fresh water have Gemmules that are internal buds found in sponges that are the result of asexual reproduction, and are a response to a hostile environment.They are resistant to desiccation (drying out), freezing, and anoxia (lack of oxygen) and can lie around for long periods of time.

Helium harvested comes from beneath the ground being extracted from minerals or tapped gas deposits.

posted on May, 1 2014 @ 03:54 AM
In my opinion Angel Hair originates from possibly near natural gas deposits in deep ocean and sea floors and is a large underwater medusoid (bell- or saucer-shaped) entity like a sponge that floats in the air when it absorbs enough helium and the Angel Hair filaments are a form of its asexual reproduction.

armed forces technicians and scientists of the University of Lisbon. Conclusions were not possible although it was formed, apparently, by a small organism featuring 10 'arms' stretching from a central core. angel hair could be a single-celled organism of some kind

sponge (animal) stolons (rootlike extensions) Fungi spread by means of horizontal filaments (hyphae) that have a glass or crystal like high refractive appearance. hyaline term usage denotes a type of colorless, transparent substance.

Glass sponges or hexactinellids are relatively uncommon and are mostly found at depths from 450 to 900 metres (1,480 to 3,000 ft) although the species Oopsacas minuta has been found in shallow water, while others have been found much deeper. They are found in all oceans of the world, although they are particularly common in Antarctic waters. For fun look up glass sponge shrimp. Their tissues contain glass-like structural particles made of silica. Which is the same material to make glass. Helium is a protective gas found in growing silicon and germanium crystals. The many tiny siliceous elements of a glass sponge’s skeleton are called “spicules.” Unlike most sponges, glass sponges produce extremely large spicules that fuse together in beautiful patterns to form a “glass house”

Spongillidae sponge gemmules allow a species to survive unfavourable conditions in a state in which vital activities are almost completely suspended. In cold regions, gemmulation occurs in winter, and the inactive gemmules are said to hibernate; in warm regions, gemmulation occurs in summer, and the gemmules are said to estivate. Gemmulation can occur in the fall.

Hyphae are described as "gloeoplerous" ("gloeohyphae") if their high refractive index gives them an oily or granular appearance under the microscope. These cells may be yellowish or clear (hyaline).

possibly mushroom, bell shaped, cigar shaped, ufo shaped, egg shaped, large organism that angel hair falls from gills.

Photos of Sponges

New carnivorous harp sponge discovered in deep sea november 9, 2012

sponges in that a spermatozoan, after its release from a sponge, is carried by the water current until it is captured by a specialized flagellated cell called a choanocyte, or collar cell, in another sponge. The choanocyte then transforms into an amoeba-shaped cell called a carrier cell, which gives up the spermatozoan to an egg, lying near a chamber formed by choanocytes and containing long lashlike appendages called flagella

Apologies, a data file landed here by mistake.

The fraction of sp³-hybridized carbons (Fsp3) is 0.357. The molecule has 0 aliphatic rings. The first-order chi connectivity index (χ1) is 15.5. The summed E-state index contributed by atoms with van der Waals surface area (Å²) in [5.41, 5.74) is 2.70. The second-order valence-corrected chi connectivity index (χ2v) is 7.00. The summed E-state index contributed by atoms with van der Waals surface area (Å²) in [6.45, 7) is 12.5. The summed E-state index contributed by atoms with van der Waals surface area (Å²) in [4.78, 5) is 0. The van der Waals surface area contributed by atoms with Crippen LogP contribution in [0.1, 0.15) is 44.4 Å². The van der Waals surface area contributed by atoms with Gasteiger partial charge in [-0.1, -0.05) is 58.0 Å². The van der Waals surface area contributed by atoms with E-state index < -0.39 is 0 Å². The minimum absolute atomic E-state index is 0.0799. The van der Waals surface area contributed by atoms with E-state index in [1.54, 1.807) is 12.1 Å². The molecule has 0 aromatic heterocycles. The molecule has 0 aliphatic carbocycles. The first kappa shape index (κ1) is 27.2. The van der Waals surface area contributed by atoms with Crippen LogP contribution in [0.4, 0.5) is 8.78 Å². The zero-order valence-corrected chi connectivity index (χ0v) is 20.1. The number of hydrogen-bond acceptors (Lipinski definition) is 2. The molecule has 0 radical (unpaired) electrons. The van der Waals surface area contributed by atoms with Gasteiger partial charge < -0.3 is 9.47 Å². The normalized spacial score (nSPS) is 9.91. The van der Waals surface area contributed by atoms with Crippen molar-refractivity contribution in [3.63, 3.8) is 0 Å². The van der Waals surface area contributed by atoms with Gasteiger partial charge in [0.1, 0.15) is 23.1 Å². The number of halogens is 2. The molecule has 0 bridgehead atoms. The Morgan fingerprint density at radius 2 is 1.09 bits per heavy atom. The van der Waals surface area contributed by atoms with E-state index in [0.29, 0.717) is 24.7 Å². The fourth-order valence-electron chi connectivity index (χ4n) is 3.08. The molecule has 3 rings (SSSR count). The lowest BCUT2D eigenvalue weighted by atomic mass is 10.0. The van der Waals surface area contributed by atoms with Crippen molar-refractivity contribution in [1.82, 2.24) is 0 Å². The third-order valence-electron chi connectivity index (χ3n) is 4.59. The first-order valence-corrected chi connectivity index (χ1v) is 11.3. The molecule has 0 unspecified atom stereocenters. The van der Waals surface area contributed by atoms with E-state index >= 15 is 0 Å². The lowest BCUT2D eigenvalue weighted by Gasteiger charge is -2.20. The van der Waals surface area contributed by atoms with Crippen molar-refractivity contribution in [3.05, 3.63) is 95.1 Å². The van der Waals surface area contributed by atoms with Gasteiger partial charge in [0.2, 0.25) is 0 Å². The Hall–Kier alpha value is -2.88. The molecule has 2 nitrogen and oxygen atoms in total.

strands disappear in light so they come from a dark place.

A 100-foot-diameter balloon full of helium can lift 33,000 pounds!
However, it is highly flammable, so the slightest spark can cause a huge explosion.

isotopic dating by helium ratios (seawater, ocean beds,etc)
Helium has the lowest melting and boiling points. It exists as a gas except under extreme conditions. At temperatures close to absolute zero, helium is a fluid; most materials are solid when cooled to such low temperatures.

The first is He that is released from volcanic or hydrothermal activity on or near the sea floor. This helium is generally has a higher 3He/4He than atmospheric He, often approaching 10 X the atmospheric ratio, and sometimes as high as 30 X or more. The signature of this volcanic helium is observable over many thousands of km in the abyssal Pacific.

helium is used on equipment easily contaminated by air,

"If we get lucky," james Cameron said before the dive, "we should find something like a cold seep, where we might find tube worms." Cold seeps are regions of the ocean floor somewhat like hydrothermal vents (video) that ooze fluid chemicals at the same temperature as the surrounding water.

have some nice clean samples of sponge spicules in distilled water. At this point, you might want to know whether your spicules are calcareous or siliceous. A very simple test will tell you. Put some on a slide, add a drop of 10% Hydrochloric acid and if it starts bubbling and the spicules are dissolving, then they’re calcareous; if the solution doesn’t bubble, then it’s either siliceous or a very complex protein which is not much affected by ordinary caustics or acids, but the likelihood is that it’s siliceous. [CAUTION: When using acids or alkalis on a slide which you are observing, be sure to have sufficient ventilation so that the vapors do not attack the lens.] Why does it make a difference whether the spicules are calcareous or siliceous? It matters because, if you want to make permanent slides, it may very well affect the type of mounting medium you select. It is a matter of refractive index and pH. Remember that siliceous spicules are essentially glass so, if you mount them in a medium that has a refractive index of 1.515, then they effectively disappear; they become invisible.
edit on 1-5-2014 by gmoneystunt because: (no reason given)

posted on May, 1 2014 @ 07:38 PM
If I read you right the UFOs that drop angel hairs may be floating sea sponges who have sufficient helium collected within them to rise out of the water to propagate???

posted on May, 1 2014 @ 08:00 PM
a reply to: gmoneystunt

Some of the "angel hairs" you posted (youtube) are nothing more than spiders who use their web as a means of travel. It's even noted in the youtube description.

There are some extremely weird cases though, like the one where a family notices a "fishing line" over their house. Police, firemen etc. come and look at it but are all perplexed. Wish I had a link to share on that one.

posted on May, 1 2014 @ 09:35 PM
a reply to: stirling
i think it is not exactly sea sponges but it may be similar in composition but on a much larger scale. It could be medusoid (bell- or saucer-shaped) entity that is yet to be discovered

posted on May, 1 2014 @ 09:43 PM
a reply to: Auricom

My mistake about the youtube links being spider webs and not angel hair events. I am not sure if there are actual video recording of angel hair events